Appraising its own Civil Aviation report (Air India) of September 2011, the Comptroller and Auditor-General has described the criticism of its findings as an attempt “to shoot the messenger,” and pointed to several subsequent events that have ratified the conclusions.
The report highlighted that Air India’s acquisition plan had been a recipe for disaster ab initio. The CAG criticised the national carrier and the Civil Aviation Minister “for an unduly delayed acquisition process that was disastrous for [the] financial health of the commercial airline.” The acquisition of 111 new aircraft for Air India and Indian Airlines was a “recipe for disaster.”
The report highlighted that Air India’s original proposal for acquisition of 18+10 aircraft took its own time for processing but the revised proposal for 18+50 aircraft was processed faster. The CAG also criticised the merger of the two state-run carriers as “ill-timed” and said, “The financial case for merger was not adequately validated prior to the merger.”
The report recommended a “hands-off” approach to the management of the airline, dwelling at length on Air India’s losses, fleet acquisition, merger, huge debt burden, delay in joining the global grouping Star Alliance and its financial and operational performance. The report highlighted the massive Rs. 38,423-crore debt liability as of March 31, 2010, attributing it to the large number of planes. Even where price negotiations were concerned, the CAG said that no benchmark of prices and commercial intelligence was set. It concluded that Air India was “in a crisis situation” and that salary payments and aviation fuel obligations would become increasingly difficult.
Now, after its internal assessment, the CAG has drawn attention to an admission by the new Civil Aviation Minister, Ajit Singh, in May 2012: “We all agree that the merger hasn’t progressed or happened as it should have.”
Secondly, in April 2012 the government approved a Rs. 30,000-crore bailout package for Air India, to be pumped in over the next 9 years with an immediate infusion of Rs. 6,750 crore, in addition to Rs. 3,200 crore already funded.
Yet again, the admission by Mr. Singh that Air India was losing money on short haul international flights and ways had to be found for cutting wasteful expenditure ratifies the original findings of the CAG. In fact, the plan for a new pay structure within Air India by itself shows that the CAG was on the right track, says its internal assessment.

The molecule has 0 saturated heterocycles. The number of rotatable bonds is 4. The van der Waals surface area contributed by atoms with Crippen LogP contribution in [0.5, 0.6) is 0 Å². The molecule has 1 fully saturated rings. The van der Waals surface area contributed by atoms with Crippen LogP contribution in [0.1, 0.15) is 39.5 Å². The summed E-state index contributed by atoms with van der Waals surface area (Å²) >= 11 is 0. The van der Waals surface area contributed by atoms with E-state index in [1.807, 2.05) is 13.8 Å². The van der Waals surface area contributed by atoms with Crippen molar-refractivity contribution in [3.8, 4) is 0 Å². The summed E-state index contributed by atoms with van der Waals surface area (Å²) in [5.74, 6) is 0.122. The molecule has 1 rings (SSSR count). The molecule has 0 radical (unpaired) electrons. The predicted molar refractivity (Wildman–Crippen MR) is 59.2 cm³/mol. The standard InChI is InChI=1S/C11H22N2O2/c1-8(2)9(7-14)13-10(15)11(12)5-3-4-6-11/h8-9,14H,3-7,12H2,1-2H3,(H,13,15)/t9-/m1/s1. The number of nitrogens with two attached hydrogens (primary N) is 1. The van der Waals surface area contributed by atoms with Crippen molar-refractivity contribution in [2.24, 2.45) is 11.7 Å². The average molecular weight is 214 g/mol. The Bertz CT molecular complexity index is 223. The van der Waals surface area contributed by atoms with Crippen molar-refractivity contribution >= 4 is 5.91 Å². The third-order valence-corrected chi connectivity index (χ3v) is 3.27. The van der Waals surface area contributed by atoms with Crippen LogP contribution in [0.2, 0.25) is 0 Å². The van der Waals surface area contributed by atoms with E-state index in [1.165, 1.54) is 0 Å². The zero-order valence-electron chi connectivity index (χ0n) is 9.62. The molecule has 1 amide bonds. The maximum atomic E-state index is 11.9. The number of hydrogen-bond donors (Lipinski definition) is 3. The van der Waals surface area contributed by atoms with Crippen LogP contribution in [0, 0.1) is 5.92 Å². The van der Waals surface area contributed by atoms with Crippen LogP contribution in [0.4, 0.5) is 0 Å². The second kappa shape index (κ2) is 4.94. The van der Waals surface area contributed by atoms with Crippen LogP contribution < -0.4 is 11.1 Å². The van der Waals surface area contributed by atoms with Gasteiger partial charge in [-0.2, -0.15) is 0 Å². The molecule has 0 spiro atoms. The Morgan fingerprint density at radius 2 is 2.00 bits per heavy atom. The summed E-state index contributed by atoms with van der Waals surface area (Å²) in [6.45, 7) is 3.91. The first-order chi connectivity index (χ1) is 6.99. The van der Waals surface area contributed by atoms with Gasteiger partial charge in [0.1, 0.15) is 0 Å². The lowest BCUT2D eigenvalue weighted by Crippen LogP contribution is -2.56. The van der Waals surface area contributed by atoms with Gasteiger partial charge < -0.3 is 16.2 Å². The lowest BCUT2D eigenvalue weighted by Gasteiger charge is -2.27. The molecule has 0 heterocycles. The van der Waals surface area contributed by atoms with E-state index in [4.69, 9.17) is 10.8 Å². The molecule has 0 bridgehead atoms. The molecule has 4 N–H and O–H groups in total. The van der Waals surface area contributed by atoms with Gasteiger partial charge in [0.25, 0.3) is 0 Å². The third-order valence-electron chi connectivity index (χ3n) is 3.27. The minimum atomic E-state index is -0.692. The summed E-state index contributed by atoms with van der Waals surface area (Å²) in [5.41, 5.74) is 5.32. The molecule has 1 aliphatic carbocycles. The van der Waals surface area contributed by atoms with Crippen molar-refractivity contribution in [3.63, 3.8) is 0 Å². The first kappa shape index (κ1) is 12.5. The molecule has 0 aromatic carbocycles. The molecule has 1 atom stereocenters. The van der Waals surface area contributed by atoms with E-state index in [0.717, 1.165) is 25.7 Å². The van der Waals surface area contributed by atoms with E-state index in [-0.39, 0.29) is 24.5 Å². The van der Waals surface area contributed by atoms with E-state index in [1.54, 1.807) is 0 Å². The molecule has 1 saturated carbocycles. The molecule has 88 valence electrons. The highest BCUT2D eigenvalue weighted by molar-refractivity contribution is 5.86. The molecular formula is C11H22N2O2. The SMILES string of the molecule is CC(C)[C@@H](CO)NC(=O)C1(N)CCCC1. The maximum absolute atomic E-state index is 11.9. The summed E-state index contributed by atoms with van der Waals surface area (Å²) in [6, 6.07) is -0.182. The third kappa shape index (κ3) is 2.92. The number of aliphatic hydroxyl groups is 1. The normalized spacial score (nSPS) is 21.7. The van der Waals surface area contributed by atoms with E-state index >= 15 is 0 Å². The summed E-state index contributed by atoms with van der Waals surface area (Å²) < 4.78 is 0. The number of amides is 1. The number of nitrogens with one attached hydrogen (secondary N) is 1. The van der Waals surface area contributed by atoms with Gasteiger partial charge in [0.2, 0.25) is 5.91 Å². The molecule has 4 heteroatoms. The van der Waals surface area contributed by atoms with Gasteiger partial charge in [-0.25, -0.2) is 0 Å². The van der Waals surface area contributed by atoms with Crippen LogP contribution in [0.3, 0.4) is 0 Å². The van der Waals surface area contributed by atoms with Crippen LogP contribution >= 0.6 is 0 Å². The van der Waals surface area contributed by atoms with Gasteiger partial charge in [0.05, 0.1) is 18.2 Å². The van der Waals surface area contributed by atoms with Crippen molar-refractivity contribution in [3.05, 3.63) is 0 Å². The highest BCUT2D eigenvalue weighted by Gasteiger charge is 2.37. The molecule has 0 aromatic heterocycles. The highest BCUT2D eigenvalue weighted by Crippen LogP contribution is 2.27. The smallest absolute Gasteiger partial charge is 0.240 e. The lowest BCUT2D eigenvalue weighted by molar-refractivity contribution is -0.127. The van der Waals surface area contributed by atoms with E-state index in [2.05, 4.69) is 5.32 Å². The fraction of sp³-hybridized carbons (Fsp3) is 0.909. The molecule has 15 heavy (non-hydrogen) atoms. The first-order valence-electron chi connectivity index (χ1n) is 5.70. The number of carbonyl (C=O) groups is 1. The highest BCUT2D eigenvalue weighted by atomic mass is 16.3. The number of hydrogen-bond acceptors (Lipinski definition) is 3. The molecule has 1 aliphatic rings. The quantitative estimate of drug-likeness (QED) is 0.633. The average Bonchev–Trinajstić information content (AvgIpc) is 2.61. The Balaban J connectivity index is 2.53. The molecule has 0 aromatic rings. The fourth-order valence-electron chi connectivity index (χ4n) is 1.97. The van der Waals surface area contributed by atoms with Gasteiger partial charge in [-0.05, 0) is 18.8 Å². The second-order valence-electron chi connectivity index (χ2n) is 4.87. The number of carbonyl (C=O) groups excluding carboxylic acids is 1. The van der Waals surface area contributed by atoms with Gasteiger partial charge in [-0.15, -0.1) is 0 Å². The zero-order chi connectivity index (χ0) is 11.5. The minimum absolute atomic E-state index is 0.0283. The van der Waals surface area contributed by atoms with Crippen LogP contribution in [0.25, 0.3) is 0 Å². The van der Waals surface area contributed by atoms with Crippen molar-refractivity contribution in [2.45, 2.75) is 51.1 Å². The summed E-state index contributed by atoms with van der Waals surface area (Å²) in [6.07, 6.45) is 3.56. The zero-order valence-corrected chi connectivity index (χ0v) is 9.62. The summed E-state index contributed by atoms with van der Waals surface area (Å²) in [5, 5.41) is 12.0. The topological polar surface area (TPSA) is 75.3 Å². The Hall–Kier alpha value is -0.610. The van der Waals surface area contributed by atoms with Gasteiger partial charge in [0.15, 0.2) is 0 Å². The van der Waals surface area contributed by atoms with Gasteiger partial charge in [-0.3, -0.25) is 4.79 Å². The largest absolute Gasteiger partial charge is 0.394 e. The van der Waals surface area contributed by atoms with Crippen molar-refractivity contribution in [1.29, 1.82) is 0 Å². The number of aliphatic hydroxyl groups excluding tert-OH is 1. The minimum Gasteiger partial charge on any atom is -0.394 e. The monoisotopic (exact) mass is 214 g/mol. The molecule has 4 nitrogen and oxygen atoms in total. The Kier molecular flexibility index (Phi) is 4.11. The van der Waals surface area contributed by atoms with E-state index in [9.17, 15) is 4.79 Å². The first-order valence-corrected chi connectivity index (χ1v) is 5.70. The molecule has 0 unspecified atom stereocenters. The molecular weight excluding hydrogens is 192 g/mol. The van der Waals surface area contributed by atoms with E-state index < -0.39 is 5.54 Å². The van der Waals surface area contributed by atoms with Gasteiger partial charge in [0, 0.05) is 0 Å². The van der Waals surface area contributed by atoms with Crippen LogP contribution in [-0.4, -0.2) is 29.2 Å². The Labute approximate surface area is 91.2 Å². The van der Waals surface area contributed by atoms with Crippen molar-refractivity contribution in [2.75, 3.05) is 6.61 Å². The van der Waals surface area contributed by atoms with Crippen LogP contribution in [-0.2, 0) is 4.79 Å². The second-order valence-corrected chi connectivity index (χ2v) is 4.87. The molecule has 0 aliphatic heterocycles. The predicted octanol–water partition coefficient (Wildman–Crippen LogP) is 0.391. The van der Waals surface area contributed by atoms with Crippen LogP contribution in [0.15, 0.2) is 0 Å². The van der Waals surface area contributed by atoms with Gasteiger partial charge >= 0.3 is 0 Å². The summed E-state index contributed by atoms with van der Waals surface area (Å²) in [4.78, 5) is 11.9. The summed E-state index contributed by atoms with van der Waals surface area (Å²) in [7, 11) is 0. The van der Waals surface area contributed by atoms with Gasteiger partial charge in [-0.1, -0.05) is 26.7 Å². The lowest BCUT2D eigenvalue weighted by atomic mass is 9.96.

The CAG’s assessment cites more than a dozen other announcements, analyses, media reports and debates to conclude that its Air India report, “unlike normal audit report, was technical and used a lot of technical concepts. The full implications of the concepts and audit observations emanating out of them would have been clear only to persons willing to analyse them with an open mind. The government’s subsequent actions have only collaborated this.”
In relation to the Prime Minister’s comment seeking to limit the CAG’s mandate under the Constitution, the CAG in a background paper, argues that “when audit is viewed as a partner in good governance, allegations of trespass into executive territory lose their relevance.” It further points out that the CAG has statutory obligations to question policies affecting revenues of the state and making appropriate recommendations.
In fact, Article 149 dealing with the CAG does not attempt to define audit but instead states that the CAG “shall perform such duties and exercise such powers in relation to the accounts of the Union and of the States and of any other authority or body as may be prescribed by or under any law made by Parliament. The Parliament, in approving Section 13 of the CAG DPC Act, followed the same tradition and concluded that ‘it is the duty of the CAG to audit all expenditure from the consolidated fund of the Union and the States and all the transactions in the constituency fund and public account’.”